Coming out of COVID-19: A Taste of the Texas Hill Country


Photo ©Jean Janssen. Spotted in the biergarten at the Pecan Grove Store, near Fredericksburg, Texas.

I haven’t been out of Houston since our ill-fated trip to Vietnam in March.  Here in our urban setting (Houston is the 4th largest city in the USA), we are still wearing masks, social distancing, and sanitizing like crazy.  It’s Mother’s Day weekend, so Emma invited me on a Girls Weekend to her new ranch in the Texas Hill Country.  There will be only three of us and only family- Emma (my sister), Maggie (her daughter, my niece), and me.

IMG_0027Somehow we managed to make a 4-hour car ride last 7 hours.  In addition to stops for gasoline, lunch, and a “necessary stop”, Maggie really wanted to go to Buc-ee’s, an iconic travel stop, known for their clean restrooms, wide array of snack and logo items and their ballcap-wearing beaver mascot.  They also have a plethora of suggestive billboards dotting the Texas highways.  I read a great article in Texas Monthly about how the chain got started which I recommend.  I was pleased to see that Buc-ee was also wearing his facemask.


Photo ©Jean Janssen

We did a stop for groceries in Comfort, Texas (northwest of San Antonio) and then went to the ranch about 10 miles east, between Comfort and Fredericksburg, near the Old Tunnel State Park.  The park is centered around an old railway tunnel that is now home to millions of bats.  The Northern and Fredericksburg Railway ceased operations in 1942.  “The abandoned railroad tunnel that gives Old Tunnel its name is home to up to 3 million Mexican free-tailed bats (Tadarida brasilienses mexicana) and 3,000 cave myotis (Myotis velifer) bats from May through October. During those months, visitors come to watch the bats emerge from the tunnel nightly. Bat-viewing opportunities are available seven nights a week, and nightly educational presentations are given Thursday through Sunday.”  Texas Parks and Wildlife Official website.  The park is currently open on a reservations-only basis.

OLD-TUNNEL_web_1644Nearby is the Alamo Springs Cafe.  According to their website, the cafe is “[i]nconveniently located in the middle of nowhere between Fredericksburg and Comfort, TX, Alamo Springs Café serves serious food with a laid back atmosphere.  Cold beer. Live music. No frills.  Just the best food in Central Texas.”  Can they really make that claim?  Well they did snag the cover of Texas Monthly’s Best Burger Issue.


Photo ©Jean Janssen. With the barndamium in the distance, the J&J Crossing Ranch near Fredericksburg, Texas

Emma and her husband built their new barndamium at a high point on their property so we had a slow ride in on a rough road.  Totally worth it.  The new build is beautiful with a wood-paneled barn and and two-bedroom living quarters attached.  It really is so much more than the barndamium term implies and Emma has done a beautiful job even in her preliminary decorating.  Maggie and I stayed in twin beds in the Texas Room (guest room).  The old Spanish trail cut through their property and you can still see ruts made by the wheels of the stagecoaches that passed through.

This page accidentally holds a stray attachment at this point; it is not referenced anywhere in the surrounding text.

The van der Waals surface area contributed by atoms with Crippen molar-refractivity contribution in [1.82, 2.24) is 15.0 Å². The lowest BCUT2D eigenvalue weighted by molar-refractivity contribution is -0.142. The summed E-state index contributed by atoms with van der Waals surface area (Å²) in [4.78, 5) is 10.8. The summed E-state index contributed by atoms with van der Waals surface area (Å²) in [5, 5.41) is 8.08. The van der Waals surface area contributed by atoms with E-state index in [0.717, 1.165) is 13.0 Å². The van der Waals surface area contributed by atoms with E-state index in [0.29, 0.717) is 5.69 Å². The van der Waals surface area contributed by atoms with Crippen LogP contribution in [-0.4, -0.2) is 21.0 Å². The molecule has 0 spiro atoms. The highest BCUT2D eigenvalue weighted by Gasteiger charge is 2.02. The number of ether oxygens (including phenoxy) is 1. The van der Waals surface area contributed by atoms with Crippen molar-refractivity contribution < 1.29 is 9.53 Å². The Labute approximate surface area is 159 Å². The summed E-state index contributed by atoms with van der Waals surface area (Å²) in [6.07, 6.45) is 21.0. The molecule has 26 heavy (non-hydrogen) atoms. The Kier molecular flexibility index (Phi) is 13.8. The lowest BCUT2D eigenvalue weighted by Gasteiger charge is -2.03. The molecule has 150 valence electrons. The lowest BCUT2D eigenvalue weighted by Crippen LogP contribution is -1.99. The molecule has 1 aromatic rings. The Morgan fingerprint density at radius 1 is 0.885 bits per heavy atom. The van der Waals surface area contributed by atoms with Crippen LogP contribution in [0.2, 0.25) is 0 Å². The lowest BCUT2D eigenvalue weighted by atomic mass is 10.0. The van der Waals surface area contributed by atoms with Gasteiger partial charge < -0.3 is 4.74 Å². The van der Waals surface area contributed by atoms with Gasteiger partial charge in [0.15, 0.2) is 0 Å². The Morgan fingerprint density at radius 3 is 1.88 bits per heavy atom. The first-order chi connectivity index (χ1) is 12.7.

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Joining us at the ranch was Mr. Fitzwilliam Darcy, Maggie’s dog, whose beautiful coloring perfectly matched Emma’s new comforter.

There was time for happy hour on the patio, a beautiful sunset, dinner, and then a movie on the 75-inch tv screen.  Wow!  We even went back out to enjoy the weather before turning in.  Morning found us once again on the patio.  No noise pollution here; you can only hear the birds.  After breakfast, we got dressed and headed towards Fredericksburg.  Unfortunately the Polaris (off road vehicle) is broken and it is the only way to get around most of the property, so we are going to do some touring of the local area instead of exploring the ranch.  (I am ok with this because once the Polaris is fixed I can hopefully wrangle another visit to the ranch.)  Things are starting to open up in Texas as we have (hopefully) passed the peak of the virus here.  We set out, face masks at the ready.


Photo ©Jean Janssen. Biergarten at the Pecan Grove Store, just outside Fredericksburg, Texas.


Emma loves to take selfies. This one is at the biergarten outside the Pecan Grove Store near Fredericksburg, Texas.


Photo ©Jean Janssen. You can find Texas Historical Markers all across the state.  Texas is the only state in the Union that was an independent nation (The Republic of Texas) at one point in time. However, this particular sign is a humorous tribute to the authentic ones.